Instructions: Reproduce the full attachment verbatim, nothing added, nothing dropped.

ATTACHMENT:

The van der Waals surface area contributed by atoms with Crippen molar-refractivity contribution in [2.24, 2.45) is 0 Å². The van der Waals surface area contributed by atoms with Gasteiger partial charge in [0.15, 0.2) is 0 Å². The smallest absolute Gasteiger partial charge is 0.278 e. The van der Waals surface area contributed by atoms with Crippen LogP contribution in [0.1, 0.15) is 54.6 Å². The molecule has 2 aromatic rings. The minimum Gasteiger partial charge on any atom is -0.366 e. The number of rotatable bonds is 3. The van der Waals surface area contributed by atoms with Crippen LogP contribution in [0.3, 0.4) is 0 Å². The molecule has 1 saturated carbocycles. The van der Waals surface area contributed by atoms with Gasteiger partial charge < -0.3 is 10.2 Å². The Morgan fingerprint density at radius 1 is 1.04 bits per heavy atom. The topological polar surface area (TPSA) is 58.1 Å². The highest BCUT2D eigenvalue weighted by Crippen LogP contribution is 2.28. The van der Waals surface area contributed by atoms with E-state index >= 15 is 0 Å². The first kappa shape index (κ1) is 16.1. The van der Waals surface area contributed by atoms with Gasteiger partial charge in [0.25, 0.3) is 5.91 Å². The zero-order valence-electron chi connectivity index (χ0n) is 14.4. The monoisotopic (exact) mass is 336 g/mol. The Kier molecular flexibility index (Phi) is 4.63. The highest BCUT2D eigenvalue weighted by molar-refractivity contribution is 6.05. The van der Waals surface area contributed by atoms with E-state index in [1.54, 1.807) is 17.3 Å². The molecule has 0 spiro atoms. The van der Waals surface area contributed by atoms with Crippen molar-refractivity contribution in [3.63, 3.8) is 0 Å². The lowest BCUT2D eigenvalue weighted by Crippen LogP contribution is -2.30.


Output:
The van der Waals surface area contributed by atoms with Crippen molar-refractivity contribution in [2.24, 2.45) is 0 Å². The van der Waals surface area contributed by atoms with Gasteiger partial charge in [0.15, 0.2) is 0 Å². The smallest absolute Gasteiger partial charge is 0.278 e. The van der Waals surface area contributed by atoms with Crippen LogP contribution in [0.1, 0.15) is 54.6 Å². The molecule has 2 aromatic rings. The minimum Gasteiger partial charge on any atom is -0.366 e. The number of rotatable bonds is 3. The van der Waals surface area contributed by atoms with Crippen LogP contribution in [0.3, 0.4) is 0 Å². The molecule has 1 saturated carbocycles. The van der Waals surface area contributed by atoms with Gasteiger partial charge < -0.3 is 10.2 Å². The Morgan fingerprint density at radius 1 is 1.04 bits per heavy atom. The topological polar surface area (TPSA) is 58.1 Å². The highest BCUT2D eigenvalue weighted by Crippen LogP contribution is 2.28. The van der Waals surface area contributed by atoms with E-state index >= 15 is 0 Å². The first kappa shape index (κ1) is 16.1. The van der Waals surface area contributed by atoms with Gasteiger partial charge in [0.25, 0.3) is 5.91 Å². The zero-order valence-electron chi connectivity index (χ0n) is 14.4. The monoisotopic (exact) mass is 336 g/mol. The Kier molecular flexibility index (Phi) is 4.63. The highest BCUT2D eigenvalue weighted by molar-refractivity contribution is 6.05. The van der Waals surface area contributed by atoms with E-state index in [1.54, 1.807) is 17.3 Å². The molecule has 0 spiro atoms. The van der Waals surface area contributed by atoms with Crippen molar-refractivity contribution in [3.63, 3.8) is 0 Å². The lowest BCUT2D eigenvalue weighted by Crippen LogP contribution is -2.30.